Anonymous:Which one is correct? Any other way in writing the date?
September 22, 2006
September 22nd, 2006
22nd September 2006
Thank you for your help.
22 September 2006 or 22nd September 2006
September 22, 2006
In business letters
22 September 2006 or 22nd September 2006 or September 22 2006 (without comma)
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I've never seen this one tho': September 22 2006 (without comma)
That would look rather strange.
Personally, I prefer to always use the ISO 8601 standard and write YYYY-MM-DD.
Marvin A.I've never seen this one tho': September 22 2006 (without comma) That would look rather strange.
It's from Office English
Marvin A.Personally, I prefer to always use the ISO 8601 standard and write YYYY-MM-DD.I like a day-month-year sequence.
From Oxford handbook of Commercial Correspondence:
The month in the date should not be written in figures as this can be confusing; for example 11.3.03 means 11 March 2003 in British English, where the sequence is day-month-year, but 3 November 2003 in AmE, where the sequence is month-day-year.
It's acceptable to write the date with or without the abbreiations -th and -nd, e.g. 24th October or 24 October, and the transponse the date and the month, e.g. October 24 or 24 October. These are matters of personal preference, but whatever you choose you should be consistent throughout your correspondence.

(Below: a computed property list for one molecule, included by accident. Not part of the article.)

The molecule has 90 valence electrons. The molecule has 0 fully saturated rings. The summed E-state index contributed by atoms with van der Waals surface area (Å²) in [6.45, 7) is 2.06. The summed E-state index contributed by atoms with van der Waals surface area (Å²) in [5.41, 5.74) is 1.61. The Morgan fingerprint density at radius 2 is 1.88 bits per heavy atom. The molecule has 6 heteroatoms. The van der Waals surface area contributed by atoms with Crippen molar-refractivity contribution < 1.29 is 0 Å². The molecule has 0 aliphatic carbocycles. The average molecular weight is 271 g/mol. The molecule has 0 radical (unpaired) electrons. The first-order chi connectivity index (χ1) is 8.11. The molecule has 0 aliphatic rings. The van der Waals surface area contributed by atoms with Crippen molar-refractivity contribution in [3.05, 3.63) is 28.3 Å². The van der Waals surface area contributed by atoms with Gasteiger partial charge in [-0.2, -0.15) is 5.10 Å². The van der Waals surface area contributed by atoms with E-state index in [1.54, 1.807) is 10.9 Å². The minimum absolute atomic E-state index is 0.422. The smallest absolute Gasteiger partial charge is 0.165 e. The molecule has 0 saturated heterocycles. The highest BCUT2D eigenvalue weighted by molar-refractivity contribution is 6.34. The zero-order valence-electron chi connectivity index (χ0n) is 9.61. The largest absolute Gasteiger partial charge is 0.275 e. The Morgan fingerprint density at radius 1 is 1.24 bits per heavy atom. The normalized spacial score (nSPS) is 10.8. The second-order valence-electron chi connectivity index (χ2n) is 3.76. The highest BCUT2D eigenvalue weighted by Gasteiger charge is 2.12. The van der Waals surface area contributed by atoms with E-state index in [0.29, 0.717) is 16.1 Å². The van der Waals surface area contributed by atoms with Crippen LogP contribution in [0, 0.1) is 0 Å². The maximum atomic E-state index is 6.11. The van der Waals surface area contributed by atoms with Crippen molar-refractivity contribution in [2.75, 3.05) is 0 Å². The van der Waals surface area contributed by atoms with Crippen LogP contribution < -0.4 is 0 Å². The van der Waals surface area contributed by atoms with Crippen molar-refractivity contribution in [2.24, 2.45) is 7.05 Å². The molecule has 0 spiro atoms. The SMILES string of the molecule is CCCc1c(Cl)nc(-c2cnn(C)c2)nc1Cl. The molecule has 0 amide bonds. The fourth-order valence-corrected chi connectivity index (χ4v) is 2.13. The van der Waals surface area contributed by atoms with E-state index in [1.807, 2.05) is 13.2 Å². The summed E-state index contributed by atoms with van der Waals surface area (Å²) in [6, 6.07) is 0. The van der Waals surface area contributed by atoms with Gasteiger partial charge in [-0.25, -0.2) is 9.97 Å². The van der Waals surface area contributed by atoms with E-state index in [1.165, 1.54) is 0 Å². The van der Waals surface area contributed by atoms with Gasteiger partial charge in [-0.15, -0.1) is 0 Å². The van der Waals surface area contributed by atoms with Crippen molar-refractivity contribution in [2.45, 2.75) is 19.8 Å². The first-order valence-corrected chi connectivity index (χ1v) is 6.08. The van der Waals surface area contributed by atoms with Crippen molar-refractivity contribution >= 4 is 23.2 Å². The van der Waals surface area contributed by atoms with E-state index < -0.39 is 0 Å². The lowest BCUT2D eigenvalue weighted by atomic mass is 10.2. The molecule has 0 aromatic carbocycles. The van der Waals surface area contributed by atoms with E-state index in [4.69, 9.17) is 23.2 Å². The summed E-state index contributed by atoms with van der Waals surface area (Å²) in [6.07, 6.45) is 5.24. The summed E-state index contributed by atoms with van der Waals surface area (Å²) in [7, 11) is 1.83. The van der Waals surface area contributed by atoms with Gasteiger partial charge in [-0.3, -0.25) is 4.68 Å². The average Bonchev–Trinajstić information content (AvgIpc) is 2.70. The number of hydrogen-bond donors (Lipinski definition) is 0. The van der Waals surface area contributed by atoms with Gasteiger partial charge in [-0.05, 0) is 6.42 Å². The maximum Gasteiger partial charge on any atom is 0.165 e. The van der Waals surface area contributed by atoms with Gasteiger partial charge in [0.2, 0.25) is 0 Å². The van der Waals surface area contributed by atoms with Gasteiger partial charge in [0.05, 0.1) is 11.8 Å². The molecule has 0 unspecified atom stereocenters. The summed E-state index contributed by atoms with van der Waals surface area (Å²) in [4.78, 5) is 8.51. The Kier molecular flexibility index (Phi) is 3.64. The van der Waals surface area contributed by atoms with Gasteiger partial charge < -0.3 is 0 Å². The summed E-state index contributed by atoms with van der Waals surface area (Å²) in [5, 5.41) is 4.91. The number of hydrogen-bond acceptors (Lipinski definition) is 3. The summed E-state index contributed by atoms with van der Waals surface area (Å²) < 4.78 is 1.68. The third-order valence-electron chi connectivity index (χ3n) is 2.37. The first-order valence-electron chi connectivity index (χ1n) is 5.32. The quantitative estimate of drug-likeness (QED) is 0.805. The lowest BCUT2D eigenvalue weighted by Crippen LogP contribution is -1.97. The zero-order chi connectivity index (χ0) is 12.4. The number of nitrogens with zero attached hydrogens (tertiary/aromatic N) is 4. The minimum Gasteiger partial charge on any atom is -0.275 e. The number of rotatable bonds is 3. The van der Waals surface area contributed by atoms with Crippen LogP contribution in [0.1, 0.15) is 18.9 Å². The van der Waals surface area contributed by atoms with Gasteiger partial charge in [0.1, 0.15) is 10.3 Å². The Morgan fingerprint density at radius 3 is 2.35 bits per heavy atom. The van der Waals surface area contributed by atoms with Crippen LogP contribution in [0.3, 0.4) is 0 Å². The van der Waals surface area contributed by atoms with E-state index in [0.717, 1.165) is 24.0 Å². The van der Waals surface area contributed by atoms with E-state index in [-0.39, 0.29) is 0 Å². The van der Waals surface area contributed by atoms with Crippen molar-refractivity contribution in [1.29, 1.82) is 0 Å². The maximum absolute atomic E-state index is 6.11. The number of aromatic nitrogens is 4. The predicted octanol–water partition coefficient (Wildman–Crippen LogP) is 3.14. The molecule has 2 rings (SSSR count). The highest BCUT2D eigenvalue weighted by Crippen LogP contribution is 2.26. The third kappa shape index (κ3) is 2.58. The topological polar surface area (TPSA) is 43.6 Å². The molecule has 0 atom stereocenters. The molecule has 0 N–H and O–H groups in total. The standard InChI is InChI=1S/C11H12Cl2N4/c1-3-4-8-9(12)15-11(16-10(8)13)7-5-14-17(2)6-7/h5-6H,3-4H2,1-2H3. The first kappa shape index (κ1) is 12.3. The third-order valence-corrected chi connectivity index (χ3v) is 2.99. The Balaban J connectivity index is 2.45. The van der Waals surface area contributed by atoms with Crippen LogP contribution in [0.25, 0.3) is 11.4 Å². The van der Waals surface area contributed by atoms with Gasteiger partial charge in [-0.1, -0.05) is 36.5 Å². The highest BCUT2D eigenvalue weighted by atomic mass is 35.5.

DominikI too don't agree to the lack of comma and I don't see it in my business.Marvin A.I've never seen this one tho': September 22 2006 (without comma) That would look rather strange.
There are two essential ways of writing the date:
11 February 200_ (British style)
February 11, 200_ (American style)
There are many ways of writing the date so it's up to you which way you choose. So you can place a coma if you like but you should be consistent throughout your correspondence.
Anonymous:I am the most grateful to you guys for all your advices. Thank you very much.
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